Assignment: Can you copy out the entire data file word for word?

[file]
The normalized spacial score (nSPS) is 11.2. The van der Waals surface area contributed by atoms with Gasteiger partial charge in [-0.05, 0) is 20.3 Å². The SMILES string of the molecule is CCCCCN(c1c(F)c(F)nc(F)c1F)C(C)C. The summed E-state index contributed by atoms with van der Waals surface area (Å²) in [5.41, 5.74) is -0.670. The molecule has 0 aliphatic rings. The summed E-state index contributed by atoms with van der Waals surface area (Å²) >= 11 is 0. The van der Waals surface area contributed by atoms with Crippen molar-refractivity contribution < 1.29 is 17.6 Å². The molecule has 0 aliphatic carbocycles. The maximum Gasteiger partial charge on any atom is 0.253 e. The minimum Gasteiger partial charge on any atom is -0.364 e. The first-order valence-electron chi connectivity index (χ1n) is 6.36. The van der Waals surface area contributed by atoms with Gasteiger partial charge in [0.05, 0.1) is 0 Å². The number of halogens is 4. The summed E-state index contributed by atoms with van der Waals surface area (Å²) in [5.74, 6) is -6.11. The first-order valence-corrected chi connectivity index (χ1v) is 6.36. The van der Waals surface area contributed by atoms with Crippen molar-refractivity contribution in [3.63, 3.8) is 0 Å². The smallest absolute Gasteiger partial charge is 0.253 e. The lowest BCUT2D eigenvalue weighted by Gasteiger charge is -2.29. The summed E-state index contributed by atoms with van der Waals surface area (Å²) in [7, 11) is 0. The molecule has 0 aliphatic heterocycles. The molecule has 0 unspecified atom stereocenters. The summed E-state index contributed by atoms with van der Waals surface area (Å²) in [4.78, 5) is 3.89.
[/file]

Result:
The normalized spacial score (nSPS) is 11.2. The van der Waals surface area contributed by atoms with Gasteiger partial charge in [-0.05, 0) is 20.3 Å². The SMILES string of the molecule is CCCCCN(c1c(F)c(F)nc(F)c1F)C(C)C. The summed E-state index contributed by atoms with van der Waals surface area (Å²) in [5.41, 5.74) is -0.670. The molecule has 0 aliphatic rings. The summed E-state index contributed by atoms with van der Waals surface area (Å²) >= 11 is 0. The van der Waals surface area contributed by atoms with Crippen molar-refractivity contribution < 1.29 is 17.6 Å². The molecule has 0 aliphatic carbocycles. The maximum Gasteiger partial charge on any atom is 0.253 e. The minimum Gasteiger partial charge on any atom is -0.364 e. The first-order valence-electron chi connectivity index (χ1n) is 6.36. The van der Waals surface area contributed by atoms with Gasteiger partial charge in [0.05, 0.1) is 0 Å². The number of halogens is 4. The summed E-state index contributed by atoms with van der Waals surface area (Å²) in [5.74, 6) is -6.11. The first-order valence-corrected chi connectivity index (χ1v) is 6.36. The van der Waals surface area contributed by atoms with Crippen molar-refractivity contribution in [3.63, 3.8) is 0 Å². The smallest absolute Gasteiger partial charge is 0.253 e. The lowest BCUT2D eigenvalue weighted by Gasteiger charge is -2.29. The summed E-state index contributed by atoms with van der Waals surface area (Å²) in [7, 11) is 0. The molecule has 0 aliphatic heterocycles. The molecule has 0 unspecified atom stereocenters. The summed E-state index contributed by atoms with van der Waals surface area (Å²) in [4.78, 5) is 3.89.